In this inspiring and challenging book, Erika Marie Bsumek shows that much more than rock, cement, and steel buttress Glen Canyon Dam. Bsumek argues that Glen Canyon—and most of the physical infrastructure of the West—rests on a complex and intertwined foundation of “social infrastructures” that dispossessed Native peoples, ignored Native knowledge, and excluded Native voices from decision making. Bsumek’s analysis provides not only a compelling new understanding of the history of Glen Canyon Dam and the American West, but also a hopeful path toward a more equitable future for the region.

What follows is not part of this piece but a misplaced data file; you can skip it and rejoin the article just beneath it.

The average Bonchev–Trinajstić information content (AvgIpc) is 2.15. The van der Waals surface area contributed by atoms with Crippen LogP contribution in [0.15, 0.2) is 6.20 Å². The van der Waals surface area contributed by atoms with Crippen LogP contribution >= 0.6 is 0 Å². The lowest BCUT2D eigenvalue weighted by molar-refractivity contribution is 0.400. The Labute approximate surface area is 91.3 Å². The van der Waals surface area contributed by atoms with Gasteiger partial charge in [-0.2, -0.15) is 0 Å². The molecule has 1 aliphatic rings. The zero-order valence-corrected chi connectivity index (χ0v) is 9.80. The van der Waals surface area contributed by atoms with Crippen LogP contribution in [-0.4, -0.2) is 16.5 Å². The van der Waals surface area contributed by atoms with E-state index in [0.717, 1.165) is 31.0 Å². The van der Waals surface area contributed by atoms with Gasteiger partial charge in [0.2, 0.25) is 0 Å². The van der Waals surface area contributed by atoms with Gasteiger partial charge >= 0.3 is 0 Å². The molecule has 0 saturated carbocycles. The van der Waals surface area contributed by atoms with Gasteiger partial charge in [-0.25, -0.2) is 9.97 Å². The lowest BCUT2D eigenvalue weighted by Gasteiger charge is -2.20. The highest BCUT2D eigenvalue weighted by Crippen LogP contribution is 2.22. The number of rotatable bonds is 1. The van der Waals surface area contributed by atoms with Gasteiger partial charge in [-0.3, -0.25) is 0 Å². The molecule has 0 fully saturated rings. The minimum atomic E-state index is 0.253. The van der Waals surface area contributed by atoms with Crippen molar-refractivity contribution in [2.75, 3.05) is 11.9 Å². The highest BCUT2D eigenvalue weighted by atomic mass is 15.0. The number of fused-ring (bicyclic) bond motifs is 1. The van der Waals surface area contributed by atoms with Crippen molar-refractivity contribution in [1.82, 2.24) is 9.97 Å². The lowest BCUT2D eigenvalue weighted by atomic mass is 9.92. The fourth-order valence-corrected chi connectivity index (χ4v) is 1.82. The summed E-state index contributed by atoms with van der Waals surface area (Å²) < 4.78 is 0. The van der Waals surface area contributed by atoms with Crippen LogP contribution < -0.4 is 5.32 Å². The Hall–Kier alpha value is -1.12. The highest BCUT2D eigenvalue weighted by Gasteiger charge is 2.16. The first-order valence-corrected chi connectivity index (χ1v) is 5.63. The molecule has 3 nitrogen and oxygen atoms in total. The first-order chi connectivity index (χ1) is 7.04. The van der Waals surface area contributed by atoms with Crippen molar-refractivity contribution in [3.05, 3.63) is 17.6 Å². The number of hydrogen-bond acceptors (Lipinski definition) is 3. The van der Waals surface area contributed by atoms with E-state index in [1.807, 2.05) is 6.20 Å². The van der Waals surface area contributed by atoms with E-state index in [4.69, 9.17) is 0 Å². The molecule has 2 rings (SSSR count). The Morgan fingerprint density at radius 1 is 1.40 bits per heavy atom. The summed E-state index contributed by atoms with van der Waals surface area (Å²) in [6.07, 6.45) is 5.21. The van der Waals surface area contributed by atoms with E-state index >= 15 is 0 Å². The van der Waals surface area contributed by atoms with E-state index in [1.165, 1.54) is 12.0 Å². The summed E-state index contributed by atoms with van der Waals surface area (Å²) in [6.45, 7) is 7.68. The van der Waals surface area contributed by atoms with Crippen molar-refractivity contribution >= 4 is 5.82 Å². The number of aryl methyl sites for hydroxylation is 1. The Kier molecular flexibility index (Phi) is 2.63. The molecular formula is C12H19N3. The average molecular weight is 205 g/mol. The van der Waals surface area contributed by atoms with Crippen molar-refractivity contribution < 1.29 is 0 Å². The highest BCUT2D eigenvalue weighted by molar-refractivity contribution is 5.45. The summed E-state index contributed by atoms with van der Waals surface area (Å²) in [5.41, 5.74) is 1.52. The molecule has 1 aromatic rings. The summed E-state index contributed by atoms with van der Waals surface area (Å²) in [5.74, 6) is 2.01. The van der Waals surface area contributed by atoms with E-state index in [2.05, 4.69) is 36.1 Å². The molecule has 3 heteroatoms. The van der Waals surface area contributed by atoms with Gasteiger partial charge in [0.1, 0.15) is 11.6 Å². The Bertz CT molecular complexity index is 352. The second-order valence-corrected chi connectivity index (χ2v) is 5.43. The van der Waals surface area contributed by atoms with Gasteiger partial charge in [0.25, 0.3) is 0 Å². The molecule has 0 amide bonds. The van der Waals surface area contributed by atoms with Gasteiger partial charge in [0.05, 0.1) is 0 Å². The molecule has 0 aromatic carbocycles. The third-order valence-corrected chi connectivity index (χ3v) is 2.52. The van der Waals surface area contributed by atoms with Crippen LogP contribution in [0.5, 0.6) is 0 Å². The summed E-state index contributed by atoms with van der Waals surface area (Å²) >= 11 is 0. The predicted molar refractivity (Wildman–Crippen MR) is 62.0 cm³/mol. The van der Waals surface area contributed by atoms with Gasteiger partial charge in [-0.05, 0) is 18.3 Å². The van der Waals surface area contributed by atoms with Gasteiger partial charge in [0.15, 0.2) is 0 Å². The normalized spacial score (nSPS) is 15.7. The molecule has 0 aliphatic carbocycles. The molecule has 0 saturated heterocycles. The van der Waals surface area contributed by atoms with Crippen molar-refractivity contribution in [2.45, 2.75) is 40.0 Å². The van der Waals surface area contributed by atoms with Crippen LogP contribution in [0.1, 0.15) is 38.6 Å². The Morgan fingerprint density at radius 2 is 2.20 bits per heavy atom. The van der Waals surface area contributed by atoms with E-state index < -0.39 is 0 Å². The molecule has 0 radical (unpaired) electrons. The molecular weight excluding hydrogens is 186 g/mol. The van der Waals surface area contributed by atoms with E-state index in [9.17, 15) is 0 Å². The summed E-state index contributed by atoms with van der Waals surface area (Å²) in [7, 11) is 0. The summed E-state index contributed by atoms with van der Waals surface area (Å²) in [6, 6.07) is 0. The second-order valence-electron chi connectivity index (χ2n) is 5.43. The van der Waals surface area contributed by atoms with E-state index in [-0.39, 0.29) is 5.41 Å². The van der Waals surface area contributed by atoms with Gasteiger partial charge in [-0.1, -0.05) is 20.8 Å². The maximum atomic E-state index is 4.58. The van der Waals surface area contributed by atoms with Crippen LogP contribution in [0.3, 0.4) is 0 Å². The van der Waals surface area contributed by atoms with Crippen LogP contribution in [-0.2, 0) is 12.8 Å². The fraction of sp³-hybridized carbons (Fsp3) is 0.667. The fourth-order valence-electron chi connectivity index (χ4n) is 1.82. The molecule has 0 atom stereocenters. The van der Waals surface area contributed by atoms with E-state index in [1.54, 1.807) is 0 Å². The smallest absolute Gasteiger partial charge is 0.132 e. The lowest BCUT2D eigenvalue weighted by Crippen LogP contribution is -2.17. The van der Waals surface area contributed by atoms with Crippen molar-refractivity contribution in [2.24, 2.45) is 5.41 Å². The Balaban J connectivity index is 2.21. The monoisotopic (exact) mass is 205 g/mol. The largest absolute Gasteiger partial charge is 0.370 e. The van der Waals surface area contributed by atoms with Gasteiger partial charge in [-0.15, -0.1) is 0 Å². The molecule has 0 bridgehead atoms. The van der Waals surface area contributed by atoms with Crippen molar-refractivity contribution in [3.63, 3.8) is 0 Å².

Bsumek excavates the accreting layers of social infrastructures of dispossession through a story that stretches from 1840 to the present. That chronology marks one of the book’s contributions: demonstrating that understanding Glen Canyon Dam requires looking back decades before the dam was first imagined. When Latter-day Saints expanded into the lands of the Ute, Paiute, Hopi, and Navajo peoples...

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